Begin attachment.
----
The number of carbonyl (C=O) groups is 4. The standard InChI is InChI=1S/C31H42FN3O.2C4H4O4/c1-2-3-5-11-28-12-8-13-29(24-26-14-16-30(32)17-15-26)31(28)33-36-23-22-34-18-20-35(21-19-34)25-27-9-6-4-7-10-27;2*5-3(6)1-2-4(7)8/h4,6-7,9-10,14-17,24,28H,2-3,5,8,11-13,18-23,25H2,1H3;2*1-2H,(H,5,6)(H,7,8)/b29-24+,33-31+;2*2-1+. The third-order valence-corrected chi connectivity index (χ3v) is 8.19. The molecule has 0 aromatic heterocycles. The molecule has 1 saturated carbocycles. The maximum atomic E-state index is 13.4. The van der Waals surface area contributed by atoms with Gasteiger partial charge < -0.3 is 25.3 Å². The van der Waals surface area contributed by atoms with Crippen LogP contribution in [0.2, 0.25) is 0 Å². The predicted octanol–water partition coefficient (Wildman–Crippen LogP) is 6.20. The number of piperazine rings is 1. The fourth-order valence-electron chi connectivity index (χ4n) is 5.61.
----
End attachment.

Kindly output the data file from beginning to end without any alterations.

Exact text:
The number of carbonyl (C=O) groups is 4. The standard InChI is InChI=1S/C31H42FN3O.2C4H4O4/c1-2-3-5-11-28-12-8-13-29(24-26-14-16-30(32)17-15-26)31(28)33-36-23-22-34-18-20-35(21-19-34)25-27-9-6-4-7-10-27;2*5-3(6)1-2-4(7)8/h4,6-7,9-10,14-17,24,28H,2-3,5,8,11-13,18-23,25H2,1H3;2*1-2H,(H,5,6)(H,7,8)/b29-24+,33-31+;2*2-1+. The third-order valence-corrected chi connectivity index (χ3v) is 8.19. The molecule has 0 aromatic heterocycles. The molecule has 1 saturated carbocycles. The maximum atomic E-state index is 13.4. The van der Waals surface area contributed by atoms with Gasteiger partial charge < -0.3 is 25.3 Å². The van der Waals surface area contributed by atoms with Crippen LogP contribution in [0.2, 0.25) is 0 Å². The predicted octanol–water partition coefficient (Wildman–Crippen LogP) is 6.20. The number of piperazine rings is 1. The fourth-order valence-electron chi connectivity index (χ4n) is 5.61.